UB volunteers give back at Day of Caring

serving food

By Michael Andrei republished from UBNow

Published August 17, 2017

“Working with our neighbors, we are focused on improving the quality of life in our community. That is our mission.”
Satish K. Tripathi, President
University at Buffalo

Faculty, staff and administrators from UB’s three campuses were among several thousand volunteers fanning out across the Buffalo area Wednesday, lending a hand to local not-for-profit organizations for the 2017 Day of Caring.

Organized by the United Way of Buffalo and Erie County, Day of Caring is Western New York’s largest annual community service event.

UB volunteers took part in projects ranging from making interior building repairs, washing windows, painting and cleaning, to weeding, cleaning up neighborhood and assisting at the Buffalo City Mission.

Volunteers gathered at 8 a.m. at KeyBank Center before traveling by bus to their work sites.

UB volunteers who spent the morning inside the Gloria J. Parks Community Center on Main Street near the South Campus worked together trimming and installing new ceiling tile, painting and performing repairs.

“UB has been part of Day of Caring for 25 years,” President Satish K. Tripathi told UB volunteers at the center.

“It means a lot when we work in the community where we live. Our students come and volunteer here — not just today but other times as well — and many of our faculty and staff live in this community,” Tripathi said.

“Working with our neighbors, we are focused on improving the quality of life in our community. That is our mission.”

Robert Mayer Jr., director of government relations, was participating in his third Day of Caring.

“Being involved in government and public service has provided me with many opportunities to assist others,” said Mayer, a UB graduate who holds a bachelor’s degree in psychology. “One of the benefits of being a part of Day of Caring, however, is that you can make a more immediate impact in your community.”

Charles F. Zukoski, provost and executive vice president for academic affairs, noted that UB’s faculty, staff and students “are deeply embedded in and committed to building our community. Participation in the Day of Caring provides a visible means for expressing this commitment.”

“The education and scholarship undertaken at UB are informed by the collaboration and partnerships we build with the community,” Zukoski said, citing as an example the automatic watering system developed by the Tyler Street Community Garden. “Participants in this project bring together neighborhood residents and our students to experience all the Heights can offer,” he said.

Emmy Passer, a student in the higher education program in the Graduate School of Education, was one of a number of UB volunteers in the kitchen at the Buffalo City Mission.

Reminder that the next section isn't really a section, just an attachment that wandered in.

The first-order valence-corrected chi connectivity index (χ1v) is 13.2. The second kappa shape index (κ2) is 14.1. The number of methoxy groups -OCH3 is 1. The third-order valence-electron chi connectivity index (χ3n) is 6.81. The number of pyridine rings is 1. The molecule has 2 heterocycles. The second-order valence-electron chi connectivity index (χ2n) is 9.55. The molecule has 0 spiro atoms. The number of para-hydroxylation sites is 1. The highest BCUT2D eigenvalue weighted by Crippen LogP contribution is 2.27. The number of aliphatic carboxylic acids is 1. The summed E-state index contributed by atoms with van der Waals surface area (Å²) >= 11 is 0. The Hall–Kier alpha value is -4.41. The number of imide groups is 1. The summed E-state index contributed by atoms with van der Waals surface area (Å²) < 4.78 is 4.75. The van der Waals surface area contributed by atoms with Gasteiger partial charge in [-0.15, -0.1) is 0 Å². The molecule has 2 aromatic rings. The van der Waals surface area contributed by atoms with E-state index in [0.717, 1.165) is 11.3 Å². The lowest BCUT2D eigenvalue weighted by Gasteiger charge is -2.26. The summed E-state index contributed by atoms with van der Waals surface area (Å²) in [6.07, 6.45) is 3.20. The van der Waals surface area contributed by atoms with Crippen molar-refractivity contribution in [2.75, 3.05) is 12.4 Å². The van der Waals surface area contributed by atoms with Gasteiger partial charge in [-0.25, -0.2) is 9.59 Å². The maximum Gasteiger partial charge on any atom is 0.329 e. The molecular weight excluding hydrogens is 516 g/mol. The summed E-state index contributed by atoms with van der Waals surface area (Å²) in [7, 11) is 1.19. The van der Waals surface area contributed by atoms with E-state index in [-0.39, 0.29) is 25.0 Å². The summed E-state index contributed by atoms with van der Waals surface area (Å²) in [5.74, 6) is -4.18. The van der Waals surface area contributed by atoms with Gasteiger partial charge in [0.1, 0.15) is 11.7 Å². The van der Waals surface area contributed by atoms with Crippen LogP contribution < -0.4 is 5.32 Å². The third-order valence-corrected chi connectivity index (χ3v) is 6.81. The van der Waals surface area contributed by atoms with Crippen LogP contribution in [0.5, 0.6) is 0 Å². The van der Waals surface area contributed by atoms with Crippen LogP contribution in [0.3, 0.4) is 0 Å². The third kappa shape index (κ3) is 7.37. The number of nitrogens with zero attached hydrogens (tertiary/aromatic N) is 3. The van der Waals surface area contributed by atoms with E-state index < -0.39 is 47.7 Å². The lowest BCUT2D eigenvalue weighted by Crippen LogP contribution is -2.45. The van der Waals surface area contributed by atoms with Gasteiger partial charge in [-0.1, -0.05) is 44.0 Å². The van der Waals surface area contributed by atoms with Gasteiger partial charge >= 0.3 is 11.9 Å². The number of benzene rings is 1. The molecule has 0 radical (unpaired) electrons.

“I came here to donate my time and to learn more about the Buffalo City Mission,” Passer said. I had volunteered here before, with my sorority, so it was good to come back.”

Christopher Keough, who was also part of the UB volunteer team at the City Mission, said it is a sense of giving back to the community that brings him back to Day of Caring each year.

“This is my sixth or seventh year doing this. I enjoy seeing the different areas where the community is giving back, and seeing the different areas of need,” said Keough, manager of the UB Libraries’ annex who volunteered at the Gloria Parks center last year and at a community garden at Sycamore and Jefferson the year before.

Graham Hammill, chair of UB’s 2017 Campaign for the Community, said Day of Caring offers the opportunity to give back to the community “in meaningful and tangible ways.”

“The UB students, faculty and staff who participate in the Day of Caring are truly special. They represent the spirit of generosity that we as a campus demonstrate throughout the Campaign for the Community,” said Hammill, vice provost for graduate education, dean of the Graduate School and interim dean of undergraduate education.

At Gloria Parks, Michael J. Tritto, associate director of human services and operations for the University District Community Development Association, told Tripathi that maintenance projects at the center tend to get put off, so association resources can directly benefit members.                         

“Day of Caring, bringing so many volunteers, is a shot of adrenaline for us,” Tritto said.

“UB is one of our neighbors, and this is a significant partnership that we want to grow. Our clients feel that they matter when they come into the center and it is well-cared for and well-maintained.

“UB volunteers performed repairs, painted and made the center look more welcoming today,” he said, adding that UB students also volunteer at the center throughout the year. “They make a big difference,” Tritto said.                 

UB regularly has one of the largest volunteer teams at Day of Caring, said Amy Myszka, UB’s director of Wellness and Work/Life Balance and coordinator of the university’s Day of Caring effort.

And faculty and staff are also generous supporters of the annual campaign, Hammill added.

“For many UB volunteers, Day of Caring is an experience they won’t soon forget,” he said. “These are lasting memories. The benefits of this — giving back to others — go well beyond what we are doing here today.”